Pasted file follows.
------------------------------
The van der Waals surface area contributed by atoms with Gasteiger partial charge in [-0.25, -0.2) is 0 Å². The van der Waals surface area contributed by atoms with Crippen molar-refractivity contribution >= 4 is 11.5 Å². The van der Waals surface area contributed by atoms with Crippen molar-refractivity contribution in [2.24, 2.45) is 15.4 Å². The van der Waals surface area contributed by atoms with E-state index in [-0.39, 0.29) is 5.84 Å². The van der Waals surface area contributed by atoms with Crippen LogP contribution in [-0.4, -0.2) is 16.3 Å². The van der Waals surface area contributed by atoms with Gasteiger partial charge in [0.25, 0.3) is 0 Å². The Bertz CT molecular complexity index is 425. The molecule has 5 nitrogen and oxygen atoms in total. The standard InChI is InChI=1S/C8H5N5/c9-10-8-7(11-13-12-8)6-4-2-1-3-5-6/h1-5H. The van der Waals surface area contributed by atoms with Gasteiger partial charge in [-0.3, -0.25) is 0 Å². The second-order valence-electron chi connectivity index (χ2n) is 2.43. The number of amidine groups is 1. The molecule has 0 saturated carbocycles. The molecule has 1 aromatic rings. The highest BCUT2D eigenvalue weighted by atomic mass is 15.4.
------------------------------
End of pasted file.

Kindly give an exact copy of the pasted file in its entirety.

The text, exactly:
The van der Waals surface area contributed by atoms with Gasteiger partial charge in [-0.25, -0.2) is 0 Å². The van der Waals surface area contributed by atoms with Crippen molar-refractivity contribution >= 4 is 11.5 Å². The van der Waals surface area contributed by atoms with Crippen molar-refractivity contribution in [2.24, 2.45) is 15.4 Å². The van der Waals surface area contributed by atoms with E-state index in [-0.39, 0.29) is 5.84 Å². The van der Waals surface area contributed by atoms with Crippen LogP contribution in [-0.4, -0.2) is 16.3 Å². The van der Waals surface area contributed by atoms with Gasteiger partial charge in [0.25, 0.3) is 0 Å². The Bertz CT molecular complexity index is 425. The molecule has 5 nitrogen and oxygen atoms in total. The standard InChI is InChI=1S/C8H5N5/c9-10-8-7(11-13-12-8)6-4-2-1-3-5-6/h1-5H. The van der Waals surface area contributed by atoms with Gasteiger partial charge in [-0.3, -0.25) is 0 Å². The second-order valence-electron chi connectivity index (χ2n) is 2.43. The number of amidine groups is 1. The molecule has 0 saturated carbocycles. The molecule has 1 aromatic rings. The highest BCUT2D eigenvalue weighted by atomic mass is 15.4.